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Joanne Graham is on her hands and knees on the hardwood floor where her dining room table used to be. She balances billiard balls on the floor and watches them roll to the southwest corner of her house. She then proceeds to walk the perimeter of the floor, feeling it dip in certain places as she moves closer to the southwest corner. Graham’s house is sinking.
It is an indicator of the decades-old problem of catastrophic flooding in Southwest Philadelphia’s Eastwick neighborhood. The flooding is a continual point of contention between Eastwick residents and the city, but Graham, who has lived in the neighborhood for 25 years, said help may finally be on the way. The Eastwick Friends and Neighbors Coalition (EFNC), of which Graham is education chair, along with the Philadelphia Water Department, Army Corps of Engineers (ACOE) and the Environmental Protection Agency have come together to initiate a flood relief project for the neighborhood. The current idea circulating is a levee that would be built to control flooding along Cobbs Creek. Like her neighbors, Graham knows a solution must be found. One bad storm could spell disaster.
Eastwick residents experience two kinds of flooding: localized flooding often associated with stormwater management issues and flooding from Cobbs Creek, which frequently overflows its banks, especially during high intensity rainstorms. The flooding is also caused by upstream development that has taken place over time, and by tidal surges that back up into the stream system. The impact of the creek’s flooding is primarily felt by what are known as the planet streets: Saturn Place, Venus Place, Mercury Place and Mars Place.
But the construction of the levee is a long way off, and some residents like Brice Baker, who lives on Mars Place just yards from the creek, are unsure that it will actually be built.
“I don’t think they’re going to build a levee,” Baker said while trudging through greenery leading up to the creek. “The biggest reason: how much a levee is going to cost.” He acknowledged a well-built levee would provide some relief given the creek’s bank is only around five feet, “but I just don’t think anybody’s going to put up that money to do it.”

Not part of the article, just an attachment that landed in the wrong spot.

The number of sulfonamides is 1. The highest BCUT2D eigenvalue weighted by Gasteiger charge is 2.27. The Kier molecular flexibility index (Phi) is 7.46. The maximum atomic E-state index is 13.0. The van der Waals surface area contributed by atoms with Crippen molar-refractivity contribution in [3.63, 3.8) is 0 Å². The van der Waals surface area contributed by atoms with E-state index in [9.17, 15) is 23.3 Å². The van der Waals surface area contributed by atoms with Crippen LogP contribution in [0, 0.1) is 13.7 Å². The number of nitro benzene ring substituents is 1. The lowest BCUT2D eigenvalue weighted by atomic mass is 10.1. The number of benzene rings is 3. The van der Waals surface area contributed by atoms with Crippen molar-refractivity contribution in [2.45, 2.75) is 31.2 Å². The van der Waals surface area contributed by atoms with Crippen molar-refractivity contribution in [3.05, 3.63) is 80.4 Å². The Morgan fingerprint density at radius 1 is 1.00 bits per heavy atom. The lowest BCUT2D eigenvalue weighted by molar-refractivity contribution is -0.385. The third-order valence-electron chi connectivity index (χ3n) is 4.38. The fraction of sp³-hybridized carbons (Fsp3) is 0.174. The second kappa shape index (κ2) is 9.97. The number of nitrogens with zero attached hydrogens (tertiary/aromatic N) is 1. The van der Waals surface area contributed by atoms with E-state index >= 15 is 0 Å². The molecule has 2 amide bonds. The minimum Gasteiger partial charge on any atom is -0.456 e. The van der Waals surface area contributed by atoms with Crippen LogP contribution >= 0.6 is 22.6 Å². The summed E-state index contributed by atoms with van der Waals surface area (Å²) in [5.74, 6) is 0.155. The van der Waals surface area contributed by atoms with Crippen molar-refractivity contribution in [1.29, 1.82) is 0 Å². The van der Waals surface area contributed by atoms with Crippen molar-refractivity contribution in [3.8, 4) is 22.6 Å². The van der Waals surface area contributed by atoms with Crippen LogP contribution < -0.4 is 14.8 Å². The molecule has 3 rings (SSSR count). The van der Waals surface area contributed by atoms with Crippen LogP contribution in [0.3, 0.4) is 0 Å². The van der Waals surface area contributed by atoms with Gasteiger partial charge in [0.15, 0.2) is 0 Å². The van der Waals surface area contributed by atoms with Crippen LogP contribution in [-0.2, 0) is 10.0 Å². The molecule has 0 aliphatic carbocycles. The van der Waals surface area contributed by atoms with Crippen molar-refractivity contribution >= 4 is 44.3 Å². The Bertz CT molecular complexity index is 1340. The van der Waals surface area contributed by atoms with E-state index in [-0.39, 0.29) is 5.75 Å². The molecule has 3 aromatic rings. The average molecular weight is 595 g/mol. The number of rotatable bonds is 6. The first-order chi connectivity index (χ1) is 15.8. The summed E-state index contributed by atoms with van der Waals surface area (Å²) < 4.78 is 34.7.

Residents’ reluctance to trust the city and various agencies is understandable. Eastwick was the largest urban renewal project in the country, but the redevelopment resulted in the displacement of residents, many of them African Americans. Its residents have experienced health issues, which they attribute to living next to two landfills, though the EPA and other agencies have denied those claims. Then there are the ongoing issues with the developer Korman Residential. Those issues came to a head last year when Korman sought to build a large apartment complex on land where it possessed development rights.
Earlier this month the EFNC and other parties put in place the preliminary stages of the flood relief project. The first step is a pre-feasibility study conducted by the Water Department and the ACOE that focuses on data collection. According to Water Department spokeswoman Joanne Dahme, the study will evaluate existing environmental, hydrologic, hydraulic and geotechnical conditions for the land adjacent to the Clearview landfill superfund site, which is in close proximity to Cobbs Creek.
“That will take us to the next step when evaluating the options for the flood control project,” Dahme said.
The concern is that antiquated data will be used in the development of a long-term solution. “They have to use the absolute most recent data that they can; there’s some major concerns about that,” Graham said. “Because I know that in the past five years I’ve seen flooding on my property that I never saw before.” Though she acknowledged, “It’s a marathon not a sprint. It’s going to take some time.”
What’s long overdue in Eastwick is a comprehensive solution.
“This was always a floodplain years ago. So how did the city turn around and give Korman permission to build in a floodplain and then they sold the homes to us and then all of a sudden now we’re starting to experience it?” Baker said. “In other words the same places that our houses are right now used to flood years ago.”
Mayor Nutter called for a comprehensive solution in Eastwick right before Hurricane Sandy. Though most residents felt at that point that it was too late, and that the neighborhood dodged a bullet as the storm didn’t hit the area as hard as originally predicted. Baker said since the storm the mayor has not reached out to the community to follow-up on the comprehensive solution.
To get past the feelings of disillusionment, Graham said, community education is needed. The EFNC is looking into a community benefits agreement, “to make sure the community has a voice in future development whether that be the airport expansion, Korman development, how Pepper [Middle School] is used.” Within the next couple of months the EFNC plans to hold a community gathering to bring together the Water Department and some of the other agencies to address the community at large.
“At that point we’ll let the community know what are options are,” Graham said. “Had it not been for the EFNC we would probably see development already taking place South of 86th Street,” Graham said. “We would not have had all this work being done by the Water Department and we wouldn’t be talking about a levee going up.”
Testimony from the Oct 9, 2012 hearing of the City of Philadelphia Committee on Transportation and Public Utilities examining the flooding issues in Eastwick: